By Ridge Mahoney
Claims of inconsistency have arisen in the wake of MLS imposing harsher punishments for players' transgressions, but critics miss the point that such reviews will increase consistency in the long run.
Jair Benitez, Danny Cruz, Brandon McDonald and Atiba Harris are the latest poster boys in a campaign being launched by MLS to crack down.
Critics were quick to point out fouls and other incidents that seemed equally unsavory or vicious and escaped further punishment, which is a natural offshoot of such procedures. As the league expands and adds games in different venues and playing conditions, the number of borderline situations increases, and so do the reviews of the reviews.
Benitez was suspended for one game and fined for violent conduct for throwing an elbow at Danny Cruz while they dueled for a ball in the D.C. United-FC Dallas game Friday night. Cruz received a fine for embellishment; he simulated being struck in the face.
Brandon McDonald, like Cruz a D.C. United player, was suspended for one game and fined for a reckless challenge in the same game. He tackled FC Dallas striker Blas Perez from behind.
Atiba Harris of Vancouver was also suspended for one game and fined for violent conduct. He elbowed Philadelphia defenderCarlos Valdes in their game last Saturday, and was issued a yellow card for the offense.
Perhaps a dozen other incidents that occurred in the nine games played during the fourth week of the MLS regular season that seemed to be somewhat similar did not result in further punishment. “Inconsistency!” wailed the critics, and all I can say is, “Get used to it.”
News flash: there will never, ever, be the level of consistency from game to game that we all crave. Many soccer incidents are not nearly so cut-and-dried as, say, a home-plate umpire establishing his strike zone, or the rigid definitions on pass interference regarding contact between a wide receiver and a cornerback. The game is too fluid, the angles too numerous, the incidents too varied for widespread uniformity.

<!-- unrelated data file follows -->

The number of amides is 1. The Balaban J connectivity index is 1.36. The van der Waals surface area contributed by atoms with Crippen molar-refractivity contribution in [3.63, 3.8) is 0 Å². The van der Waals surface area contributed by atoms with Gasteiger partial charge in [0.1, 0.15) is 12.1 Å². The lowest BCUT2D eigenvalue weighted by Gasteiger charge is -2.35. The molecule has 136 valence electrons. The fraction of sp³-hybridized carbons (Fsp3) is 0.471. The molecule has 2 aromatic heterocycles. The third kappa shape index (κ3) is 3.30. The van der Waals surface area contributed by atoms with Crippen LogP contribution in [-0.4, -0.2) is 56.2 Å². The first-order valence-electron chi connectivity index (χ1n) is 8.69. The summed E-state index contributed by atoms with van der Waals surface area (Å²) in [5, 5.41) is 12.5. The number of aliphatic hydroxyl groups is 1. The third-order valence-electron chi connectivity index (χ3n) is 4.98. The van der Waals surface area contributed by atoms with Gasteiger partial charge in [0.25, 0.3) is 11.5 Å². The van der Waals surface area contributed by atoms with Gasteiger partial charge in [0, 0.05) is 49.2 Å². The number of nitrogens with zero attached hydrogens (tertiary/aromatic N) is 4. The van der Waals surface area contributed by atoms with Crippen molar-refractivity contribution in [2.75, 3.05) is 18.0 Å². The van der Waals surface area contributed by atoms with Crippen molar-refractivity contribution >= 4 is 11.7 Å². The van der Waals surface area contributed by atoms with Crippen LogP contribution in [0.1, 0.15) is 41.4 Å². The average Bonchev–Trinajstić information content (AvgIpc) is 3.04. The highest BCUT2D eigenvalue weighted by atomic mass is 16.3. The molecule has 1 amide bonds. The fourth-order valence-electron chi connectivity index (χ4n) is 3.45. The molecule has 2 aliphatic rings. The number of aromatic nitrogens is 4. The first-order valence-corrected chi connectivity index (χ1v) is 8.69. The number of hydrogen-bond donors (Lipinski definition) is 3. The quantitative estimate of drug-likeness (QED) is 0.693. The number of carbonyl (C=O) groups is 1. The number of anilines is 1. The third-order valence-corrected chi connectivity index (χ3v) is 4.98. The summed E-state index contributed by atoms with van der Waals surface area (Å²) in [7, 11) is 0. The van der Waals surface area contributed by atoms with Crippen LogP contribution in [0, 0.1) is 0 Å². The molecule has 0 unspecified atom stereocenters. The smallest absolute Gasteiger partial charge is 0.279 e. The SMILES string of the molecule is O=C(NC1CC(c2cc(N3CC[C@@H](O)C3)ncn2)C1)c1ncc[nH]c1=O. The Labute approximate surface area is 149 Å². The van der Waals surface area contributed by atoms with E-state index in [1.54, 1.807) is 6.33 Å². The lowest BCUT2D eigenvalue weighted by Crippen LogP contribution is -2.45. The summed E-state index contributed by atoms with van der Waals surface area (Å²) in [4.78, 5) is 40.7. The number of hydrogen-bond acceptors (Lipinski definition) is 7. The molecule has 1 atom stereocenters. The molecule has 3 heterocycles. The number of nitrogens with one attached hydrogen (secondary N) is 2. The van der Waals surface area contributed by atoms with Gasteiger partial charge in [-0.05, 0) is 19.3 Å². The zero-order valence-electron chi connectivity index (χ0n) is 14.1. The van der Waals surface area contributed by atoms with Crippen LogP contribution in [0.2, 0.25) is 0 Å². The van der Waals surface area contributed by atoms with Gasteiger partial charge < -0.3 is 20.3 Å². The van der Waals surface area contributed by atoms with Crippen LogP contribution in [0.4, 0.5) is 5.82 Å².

Soccer commentators say, rightly, that fouls for grabbing and pushing could be called on every corner kick and free kick. Football commentators say, also rightly, that offensive holding can be called on every play. The key factor in both situations is establishing a fine line between what is permissible and what is too blatant to be ignored. It’s not a perfect science and never will be, but a league – be it the NFL or MLS – can strive for a level of consistency through review and education.
The best we can hope for is what players and coaches want most: consistency from the officials within a particular game. The greater empowerment of referee’s assistants to call fouls as well as offside situations and balls out of play add a layer of difficulty to this operation, though over time as officials work with each other they get a feel for how the others call a game.
As evidence of the unique officiating problems presented by soccer, I submit: Over the past 10 years or so, I’ve been completely flummoxed as to what is handball and what isn’t. This isn’t unique to MLS; I’ve scratched my head at handball calls and lack of same in Merseyside derbys, Cascadia Cup matches, and Champions League finals. Deflections, rebounds, blocked crosses, weird hops, I’ve given up trying to figure it out. There have been all manner of directives and photos and charts released by FIFA during the past decade attempting to clarify situations but the same inconsistencies seem to persist.
I’ve also discussed with coaches and general managers one dreaded facet of officiating: calls which are guesses as to what the official thought had happened. It looked like the goalkeeper tripped the forward even though the contact wasn’t seen, so call the penalty kick. I think the player on the ground holding his face got hit by a forearm even though I didn’t see it, so I’d better pull out a card.
Not every referee can adhere to the credo, “Don’t call what you didn’t see.” Or maybe the referee did see the incident and wasn’t sure about the severity, so he issued a yellow card instead of red. If the league goes back and imposes a more severe punishment retroactively, in most cases I don’t have a problem with it for the following reasons:
a) Forcing a team a man down on a borderline call doesn’t serve the spirit of the game. Now if an official is constantly issuing cautions that upon review result in suspensions, that official isn’t doing his job properly. But if he’s unsure, he can err on the side of caution – pun intended – knowing the league can impose a harsher punishment. The German Bundesliga has been doing this for more than a decade and few other leagues have adopted the process. If the league can clearly establish what should be a straight red card, players and coaches and officials will know where they stand.
b) Reviewing incidents with the power of punishment establishes clearer strictures on what constitutes foul play, and increases the amount of relevant data not only for the officials, but for players, coaches, executives, fans and journalists. Over time, such scrutiny can improve consistency among officials and from game to game.
I will be interested to see how the hiring of English referee Peter Walton and the formation of a referee’s association, PRO, will affect the development of officiating in North America. One short-term remedy would be to adopt the use of goal-line officials as currently used in the Champions League and Europa League but doing math on that one can be daunting.
When a high-ranking MLS executive was asked about training, developing, and implementing goal-line officials, he replied, “It’s hard enough to get four [per game]. Where are we going to find six?”
He has a point.